An Archaic Modern Play- Play On, Act 1, Scene 2


ARMENIA- Daughter of King Medi. Older sister to the Prince.

PRINCE OF MEDI- Son of King Medi, brother to Armenia. Around 16 years old.

King Medi’s Castle

Enter Armenia

Armenia:                             To be a woman? To be a woman? What means you when you profess that I am far too woman to be a blue blood? I who serve you as a loyal patron, who bow at every scrape you enter towards without even a scrap of pure hesitance or demure. I have done nothing ‘gainst you, nor never would try to harm that of family; yet it is I that lays forgotten in thy dusty corner where once you placed my dear hearted Mother.

                                             My dearest Father, with which I place my heart unto; a monster with yellow beaked tooth and age old skin. One day you shall pass, not too long from now supposing from the fragility of your crooked mind, and yet, of course, dear faithful Armenia will’t never get her soft skin upon the crown of our mighty palace. Instead nature defers that right onto that infant upon all natures, that young babe whom my Father dotes upon. I see no future for our palace except nonsensical matters and false frowns washed upon thy faces. Twill be a good day when the rightful gains the throne, and by that I mean the ‘Venus’ he demonizes. Does thou people not see the goddess in my face? Laugh you may but no longer will I take for such jokes against my countenance. No ‘Yes m’lord’ shall seep from my lips unless it is I that believe in what words I utter.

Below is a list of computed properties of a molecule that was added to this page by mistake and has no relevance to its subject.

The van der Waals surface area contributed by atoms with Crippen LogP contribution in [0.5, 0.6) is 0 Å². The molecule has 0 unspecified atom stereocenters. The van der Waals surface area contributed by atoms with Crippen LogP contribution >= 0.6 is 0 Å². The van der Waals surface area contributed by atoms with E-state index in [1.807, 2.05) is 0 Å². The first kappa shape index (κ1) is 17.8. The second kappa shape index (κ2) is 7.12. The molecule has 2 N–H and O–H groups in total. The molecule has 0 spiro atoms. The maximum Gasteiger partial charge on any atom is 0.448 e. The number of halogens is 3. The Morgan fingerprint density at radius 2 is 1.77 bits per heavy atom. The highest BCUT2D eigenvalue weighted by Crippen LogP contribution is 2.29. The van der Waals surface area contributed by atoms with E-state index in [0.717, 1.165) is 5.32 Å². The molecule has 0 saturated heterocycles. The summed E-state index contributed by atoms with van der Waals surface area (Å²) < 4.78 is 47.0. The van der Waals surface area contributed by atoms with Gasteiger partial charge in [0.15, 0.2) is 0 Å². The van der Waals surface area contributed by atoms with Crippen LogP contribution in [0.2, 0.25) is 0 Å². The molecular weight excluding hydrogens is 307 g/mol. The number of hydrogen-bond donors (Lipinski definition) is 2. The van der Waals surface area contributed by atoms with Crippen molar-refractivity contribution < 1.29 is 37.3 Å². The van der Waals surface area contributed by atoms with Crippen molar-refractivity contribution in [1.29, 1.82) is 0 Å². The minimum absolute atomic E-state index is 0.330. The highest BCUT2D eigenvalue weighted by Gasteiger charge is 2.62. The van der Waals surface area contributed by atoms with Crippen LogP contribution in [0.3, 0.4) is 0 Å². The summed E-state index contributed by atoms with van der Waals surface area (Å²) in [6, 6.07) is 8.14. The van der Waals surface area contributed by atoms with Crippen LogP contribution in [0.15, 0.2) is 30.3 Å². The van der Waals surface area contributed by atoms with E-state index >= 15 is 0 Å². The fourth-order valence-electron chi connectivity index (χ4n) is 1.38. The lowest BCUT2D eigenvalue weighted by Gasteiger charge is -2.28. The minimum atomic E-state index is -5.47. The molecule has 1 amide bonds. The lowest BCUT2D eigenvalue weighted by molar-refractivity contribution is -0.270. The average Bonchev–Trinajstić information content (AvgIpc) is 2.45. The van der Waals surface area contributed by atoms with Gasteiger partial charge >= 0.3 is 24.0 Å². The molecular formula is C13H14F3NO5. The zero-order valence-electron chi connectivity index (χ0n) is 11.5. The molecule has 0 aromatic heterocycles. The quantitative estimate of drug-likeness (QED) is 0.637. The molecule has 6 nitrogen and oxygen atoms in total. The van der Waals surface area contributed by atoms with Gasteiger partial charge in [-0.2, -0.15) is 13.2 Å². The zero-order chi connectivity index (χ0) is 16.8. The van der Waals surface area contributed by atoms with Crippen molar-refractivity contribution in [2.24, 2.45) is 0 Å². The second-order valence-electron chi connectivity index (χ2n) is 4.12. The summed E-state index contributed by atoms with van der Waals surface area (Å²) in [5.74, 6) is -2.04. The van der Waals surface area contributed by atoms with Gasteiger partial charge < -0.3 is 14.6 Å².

Of course, suppose I helped My Goddess along the way of fixing things into the right manner. ‘T would be counted as an act of heroism, not one of vengeance, if I merely ‘helped’ her out of her hierarchy confusion. Evil comes from this house, leaks from windows and patters down sheets to the royal bed chambers; independents must see this, and by seeing with eyes so wide ‘t won’t be long before cutlasses are lashed. Oh! And then how the Kingdom shall crumble, leaving the hero. No! Heroine, to save the day.

                                             Will that not be grand? Shall only take a slight of hand to make it so, and the ‘tongue’ that is hated so vile. Yes, the lips he angers will be the storm upon his Island. Easy pickings will be plucked off the freshly stuffed bird.

                                             [Enter Prince]

Prince:                                 Ah! Armenia, dearest sister, havest you heard the news that comes from the lands? What was said in friend Albion?

Armenia:                             I’m afraid I could not say my Prince.

Prince:                                 Come now Armenia, ares’t we not of the same crest? Tell me.

Armenia:                             Rules must be followed for regulations to proceed.

Prince:                                 Armenia, tell us, we must know.

Armenia:                             You know not much about the blood line, little brother.

Prince:                                 Maybe so, but I know nuff ‘bout your tongue to know that it itches to declare truth. Please, my sister, do not fight with your lips, your lips are your best feature.

Armenia:                             [Aside] for many more reasons than you may consider.

                                             I would not dare tell, my Prince.

Prince:                                 Tis a shame. I had not figured Father should’ve corrupted your mind so harshly that you would act as the doting wife to him.

Armenia:                             Me? Wife to him? I am much afraid that the logistics of my birth affect your opinion little royal.

Prince:                                 Not opinion, mere speculation. It seems as of late a pinny would be much more suited to your side than the regal necklace worn around your neck.

Armenia:                             Distasteful young boy. Manners are not taught much in your classes it seems.